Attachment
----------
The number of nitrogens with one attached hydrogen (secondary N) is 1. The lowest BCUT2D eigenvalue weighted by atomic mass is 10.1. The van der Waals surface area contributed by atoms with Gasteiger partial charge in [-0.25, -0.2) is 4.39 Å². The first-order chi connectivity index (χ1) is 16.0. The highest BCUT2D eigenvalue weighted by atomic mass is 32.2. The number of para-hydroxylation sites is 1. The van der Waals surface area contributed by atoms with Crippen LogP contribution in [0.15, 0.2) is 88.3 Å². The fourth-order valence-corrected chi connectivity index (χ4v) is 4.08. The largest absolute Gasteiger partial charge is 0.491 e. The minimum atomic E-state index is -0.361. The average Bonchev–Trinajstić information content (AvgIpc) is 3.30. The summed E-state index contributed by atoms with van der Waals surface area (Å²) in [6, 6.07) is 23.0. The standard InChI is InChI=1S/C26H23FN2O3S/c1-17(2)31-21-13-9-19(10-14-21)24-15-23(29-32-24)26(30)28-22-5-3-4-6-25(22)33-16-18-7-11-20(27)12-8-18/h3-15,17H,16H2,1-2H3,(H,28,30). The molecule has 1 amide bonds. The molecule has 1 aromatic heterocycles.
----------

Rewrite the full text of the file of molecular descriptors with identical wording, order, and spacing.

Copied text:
The number of nitrogens with one attached hydrogen (secondary N) is 1. The lowest BCUT2D eigenvalue weighted by atomic mass is 10.1. The van der Waals surface area contributed by atoms with Gasteiger partial charge in [-0.25, -0.2) is 4.39 Å². The first-order chi connectivity index (χ1) is 16.0. The highest BCUT2D eigenvalue weighted by atomic mass is 32.2. The number of para-hydroxylation sites is 1. The van der Waals surface area contributed by atoms with Crippen LogP contribution in [0.15, 0.2) is 88.3 Å². The fourth-order valence-corrected chi connectivity index (χ4v) is 4.08. The largest absolute Gasteiger partial charge is 0.491 e. The minimum atomic E-state index is -0.361. The average Bonchev–Trinajstić information content (AvgIpc) is 3.30. The summed E-state index contributed by atoms with van der Waals surface area (Å²) in [6, 6.07) is 23.0. The standard InChI is InChI=1S/C26H23FN2O3S/c1-17(2)31-21-13-9-19(10-14-21)24-15-23(29-32-24)26(30)28-22-5-3-4-6-25(22)33-16-18-7-11-20(27)12-8-18/h3-15,17H,16H2,1-2H3,(H,28,30). The molecule has 1 amide bonds. The molecule has 1 aromatic heterocycles.